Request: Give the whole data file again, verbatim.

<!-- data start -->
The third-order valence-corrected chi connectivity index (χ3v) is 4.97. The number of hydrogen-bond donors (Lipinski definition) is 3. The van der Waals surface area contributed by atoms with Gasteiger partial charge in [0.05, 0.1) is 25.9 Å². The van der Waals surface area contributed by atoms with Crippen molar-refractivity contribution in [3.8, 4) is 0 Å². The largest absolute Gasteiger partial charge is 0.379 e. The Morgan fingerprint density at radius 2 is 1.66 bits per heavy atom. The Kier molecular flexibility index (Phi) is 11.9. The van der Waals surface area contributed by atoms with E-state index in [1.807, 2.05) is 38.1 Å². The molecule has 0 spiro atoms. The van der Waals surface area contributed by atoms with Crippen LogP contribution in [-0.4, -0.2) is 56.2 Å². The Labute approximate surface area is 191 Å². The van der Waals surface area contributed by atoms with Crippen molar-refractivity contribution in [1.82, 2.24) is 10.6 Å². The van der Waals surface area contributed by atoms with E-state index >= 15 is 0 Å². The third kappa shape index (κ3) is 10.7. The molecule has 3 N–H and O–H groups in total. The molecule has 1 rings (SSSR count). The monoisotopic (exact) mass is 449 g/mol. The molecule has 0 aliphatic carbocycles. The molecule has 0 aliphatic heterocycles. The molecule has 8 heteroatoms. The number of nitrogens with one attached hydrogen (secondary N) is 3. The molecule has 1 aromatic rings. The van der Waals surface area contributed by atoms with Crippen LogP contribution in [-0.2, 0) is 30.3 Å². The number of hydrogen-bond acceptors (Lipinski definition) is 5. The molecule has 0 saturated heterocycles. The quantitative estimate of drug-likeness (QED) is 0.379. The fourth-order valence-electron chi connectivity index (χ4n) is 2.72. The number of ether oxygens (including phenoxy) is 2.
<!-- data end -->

The third-order valence-corrected chi connectivity index (χ3v) is 4.97. The number of hydrogen-bond donors (Lipinski definition) is 3. The van der Waals surface area contributed by atoms with Gasteiger partial charge in [0.05, 0.1) is 25.9 Å². The van der Waals surface area contributed by atoms with Crippen molar-refractivity contribution in [3.8, 4) is 0 Å². The largest absolute Gasteiger partial charge is 0.379 e. The Morgan fingerprint density at radius 2 is 1.66 bits per heavy atom. The Kier molecular flexibility index (Phi) is 11.9. The van der Waals surface area contributed by atoms with E-state index in [1.807, 2.05) is 38.1 Å². The molecule has 0 spiro atoms. The van der Waals surface area contributed by atoms with Crippen LogP contribution in [-0.4, -0.2) is 56.2 Å². The Labute approximate surface area is 191 Å². The van der Waals surface area contributed by atoms with Crippen molar-refractivity contribution in [1.82, 2.24) is 10.6 Å². The van der Waals surface area contributed by atoms with E-state index >= 15 is 0 Å². The third kappa shape index (κ3) is 10.7. The molecule has 3 N–H and O–H groups in total. The molecule has 1 rings (SSSR count). The monoisotopic (exact) mass is 449 g/mol. The molecule has 0 aliphatic carbocycles. The molecule has 0 aliphatic heterocycles. The molecule has 8 heteroatoms. The number of nitrogens with one attached hydrogen (secondary N) is 3. The molecule has 1 aromatic rings. The van der Waals surface area contributed by atoms with Crippen LogP contribution in [-0.2, 0) is 30.3 Å². The number of hydrogen-bond acceptors (Lipinski definition) is 5. The molecule has 0 saturated heterocycles. The quantitative estimate of drug-likeness (QED) is 0.379. The fourth-order valence-electron chi connectivity index (χ4n) is 2.72. The number of ether oxygens (including phenoxy) is 2.